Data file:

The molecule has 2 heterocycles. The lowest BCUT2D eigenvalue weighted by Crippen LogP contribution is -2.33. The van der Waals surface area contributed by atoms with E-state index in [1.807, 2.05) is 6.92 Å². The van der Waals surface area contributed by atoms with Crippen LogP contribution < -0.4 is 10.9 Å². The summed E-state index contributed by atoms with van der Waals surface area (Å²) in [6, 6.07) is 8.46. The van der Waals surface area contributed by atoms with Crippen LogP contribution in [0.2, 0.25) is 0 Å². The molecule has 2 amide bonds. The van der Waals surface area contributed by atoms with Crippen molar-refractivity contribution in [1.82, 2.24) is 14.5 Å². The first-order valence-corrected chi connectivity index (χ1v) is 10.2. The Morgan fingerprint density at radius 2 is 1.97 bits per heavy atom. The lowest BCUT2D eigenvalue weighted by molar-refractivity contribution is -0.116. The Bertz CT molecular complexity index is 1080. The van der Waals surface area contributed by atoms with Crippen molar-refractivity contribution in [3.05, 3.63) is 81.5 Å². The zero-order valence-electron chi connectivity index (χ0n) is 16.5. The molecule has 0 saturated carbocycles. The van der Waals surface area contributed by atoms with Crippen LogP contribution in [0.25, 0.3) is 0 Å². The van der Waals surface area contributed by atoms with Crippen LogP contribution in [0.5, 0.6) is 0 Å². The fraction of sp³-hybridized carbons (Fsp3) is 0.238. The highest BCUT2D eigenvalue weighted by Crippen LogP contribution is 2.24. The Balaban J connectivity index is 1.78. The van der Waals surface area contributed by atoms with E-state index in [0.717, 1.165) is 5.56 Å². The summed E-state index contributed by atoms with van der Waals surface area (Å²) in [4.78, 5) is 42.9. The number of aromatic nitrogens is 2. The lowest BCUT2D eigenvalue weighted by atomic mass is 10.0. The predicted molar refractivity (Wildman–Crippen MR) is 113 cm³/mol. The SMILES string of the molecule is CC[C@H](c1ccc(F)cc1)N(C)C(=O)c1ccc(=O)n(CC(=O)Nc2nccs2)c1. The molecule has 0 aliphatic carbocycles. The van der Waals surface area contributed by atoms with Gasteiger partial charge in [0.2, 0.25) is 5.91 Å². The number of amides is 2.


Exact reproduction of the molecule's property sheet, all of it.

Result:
The molecule has 2 heterocycles. The lowest BCUT2D eigenvalue weighted by Crippen LogP contribution is -2.33. The van der Waals surface area contributed by atoms with E-state index in [1.807, 2.05) is 6.92 Å². The van der Waals surface area contributed by atoms with Crippen LogP contribution < -0.4 is 10.9 Å². The summed E-state index contributed by atoms with van der Waals surface area (Å²) in [6, 6.07) is 8.46. The van der Waals surface area contributed by atoms with Crippen LogP contribution in [0.2, 0.25) is 0 Å². The molecule has 2 amide bonds. The van der Waals surface area contributed by atoms with Crippen molar-refractivity contribution in [1.82, 2.24) is 14.5 Å². The first-order valence-corrected chi connectivity index (χ1v) is 10.2. The Morgan fingerprint density at radius 2 is 1.97 bits per heavy atom. The lowest BCUT2D eigenvalue weighted by molar-refractivity contribution is -0.116. The Bertz CT molecular complexity index is 1080. The van der Waals surface area contributed by atoms with Crippen molar-refractivity contribution in [3.05, 3.63) is 81.5 Å². The zero-order valence-electron chi connectivity index (χ0n) is 16.5. The molecule has 0 saturated carbocycles. The van der Waals surface area contributed by atoms with Crippen LogP contribution in [0.25, 0.3) is 0 Å². The van der Waals surface area contributed by atoms with Crippen LogP contribution in [0.5, 0.6) is 0 Å². The fraction of sp³-hybridized carbons (Fsp3) is 0.238. The highest BCUT2D eigenvalue weighted by Crippen LogP contribution is 2.24. The Balaban J connectivity index is 1.78. The van der Waals surface area contributed by atoms with E-state index in [0.717, 1.165) is 5.56 Å². The summed E-state index contributed by atoms with van der Waals surface area (Å²) in [4.78, 5) is 42.9. The number of aromatic nitrogens is 2. The lowest BCUT2D eigenvalue weighted by atomic mass is 10.0. The predicted molar refractivity (Wildman–Crippen MR) is 113 cm³/mol. The SMILES string of the molecule is CC[C@H](c1ccc(F)cc1)N(C)C(=O)c1ccc(=O)n(CC(=O)Nc2nccs2)c1. The molecule has 0 aliphatic carbocycles. The van der Waals surface area contributed by atoms with Gasteiger partial charge in [0.2, 0.25) is 5.91 Å². The number of amides is 2.